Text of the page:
Epilepsy and Stress
Even though we may not have a choice in the challenges we face, we do have a choice in how we handle them.
Taking action to reduce stress is one way in which we can gain more control over our lives.
We feel stressed when our bodies are knocked out of balance by a stressor. Potential stressors are many and varied, ranging from immediate physical danger to long-term challenges.
Humans have an additional source of potential stress compared to other animals, because we can think about the future. Our ability to anticipate an issue or event can cause us stress, even if it never happens.
Seizures and stress
Currently there is limited scientific evidence to link seizures with stress. Some people with epilepsy, however, report that they experience more frequent seizures when they are stressed. How this might happen is unknown, but it is possible that stress-related seizures are caused by chemical changes in the brain which make it more excitable.
Can stress reduction lead to fewer seizures? Researchers have not yet answered this question. However, people who have experimented with relaxation and other stress-reduction techniques such as yoga have reported a subsequent drop in their number of seizures. Stress management cannot replace medication, but taking steps to reduce stress may help reduce seizure frequency.
Signs of stress overload
Stress is difficult to measure because what is stressful for one person can have little effect on another.
One way to monitor a person’s level of stress is to look for physical symptoms such as tense muscles and frequent colds or flu, along with changes in psychological functioning, such as increasing irritability, memory problems, or constant worrying. Other possible signs of stress overload are behavioural changes, such as difficulty relaxing and staying asleep, or an increase in alcohol intake.
Stressors are an unavoidable part of life, but there are many ways to reduce their impact on well-being, and restore balance. These include:
- Exercise – regular sustained movement, whether gentle or intense, can reduce the impact of the stress response, and improve mood
- Meditation and mindfulness – techniques which slow breathing rate and quieten the mind can increase the ability to relax when it is needed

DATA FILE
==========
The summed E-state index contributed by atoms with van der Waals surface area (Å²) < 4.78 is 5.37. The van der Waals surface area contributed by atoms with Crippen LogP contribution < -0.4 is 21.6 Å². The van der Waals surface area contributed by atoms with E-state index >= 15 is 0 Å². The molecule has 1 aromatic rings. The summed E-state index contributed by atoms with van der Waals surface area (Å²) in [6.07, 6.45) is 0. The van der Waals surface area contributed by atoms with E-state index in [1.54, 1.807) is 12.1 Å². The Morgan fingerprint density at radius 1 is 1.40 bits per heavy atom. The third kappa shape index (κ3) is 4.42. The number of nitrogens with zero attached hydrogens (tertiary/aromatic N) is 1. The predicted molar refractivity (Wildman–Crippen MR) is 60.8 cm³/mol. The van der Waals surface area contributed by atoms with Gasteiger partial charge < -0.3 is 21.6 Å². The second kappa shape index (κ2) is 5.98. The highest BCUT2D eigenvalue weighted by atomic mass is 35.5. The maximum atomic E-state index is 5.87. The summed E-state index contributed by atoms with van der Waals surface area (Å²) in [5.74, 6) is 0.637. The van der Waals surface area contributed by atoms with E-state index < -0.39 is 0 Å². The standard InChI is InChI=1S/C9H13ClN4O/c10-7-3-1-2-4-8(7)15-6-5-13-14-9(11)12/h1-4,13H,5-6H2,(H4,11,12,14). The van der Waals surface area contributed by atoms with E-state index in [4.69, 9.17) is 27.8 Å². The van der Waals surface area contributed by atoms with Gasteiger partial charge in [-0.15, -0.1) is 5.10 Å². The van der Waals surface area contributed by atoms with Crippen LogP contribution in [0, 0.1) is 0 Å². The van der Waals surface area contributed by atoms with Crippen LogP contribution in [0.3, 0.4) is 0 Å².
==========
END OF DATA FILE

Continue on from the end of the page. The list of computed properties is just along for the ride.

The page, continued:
- Time management – establishing priorities and living a more predictable life can reduce stress
- Cutting back on commitments or rearranging commitments can be helpful to reduce stress caused by rushing from one commitment to
- Connecting with other people – receiving and giving social support can improve mood and enhance well-being
- Psychological approaches – assertiveness training, mental imagery, anxiety management and work on self-esteem issues can reduce stress
- Physical approaches – massage, singing, dancing and other enjoyable activities can reduce tension and encourage a greater sense
- Maintaining a healthy sleep routine will help when stressful situations arise which can’t be avoided
- Always ensure that you take your medication on time.
If you would like further help with managing stress there are many organisations that can help. The links below will take you to some websites where you can find helpful information:
McKee, H.R. and Privitera, M.D. (2017) Stress as a seizure precipitant. Seizure, 44, 21-26. Novakova, B., Harris, P.R., Ponnusamy, A., and Reuber, M. (2013). The role of stress as a trigger
for epileptic seizures: a narrative review of evidence from human and animal studies. Epilepsia, 54.11, 1866-1876. Sapolsky, R.M. (2004). Why zebras don’t get ulcers: a guide to stress, stress- related diseases and coping. (3rd ed.) New York: Holt.
© Epilepsy Foundation September 2017. The information contained on this page provides general information about epilepsy. It does not provide specific advice. Specific health and medical advice should always be obtained from a qualified health professional.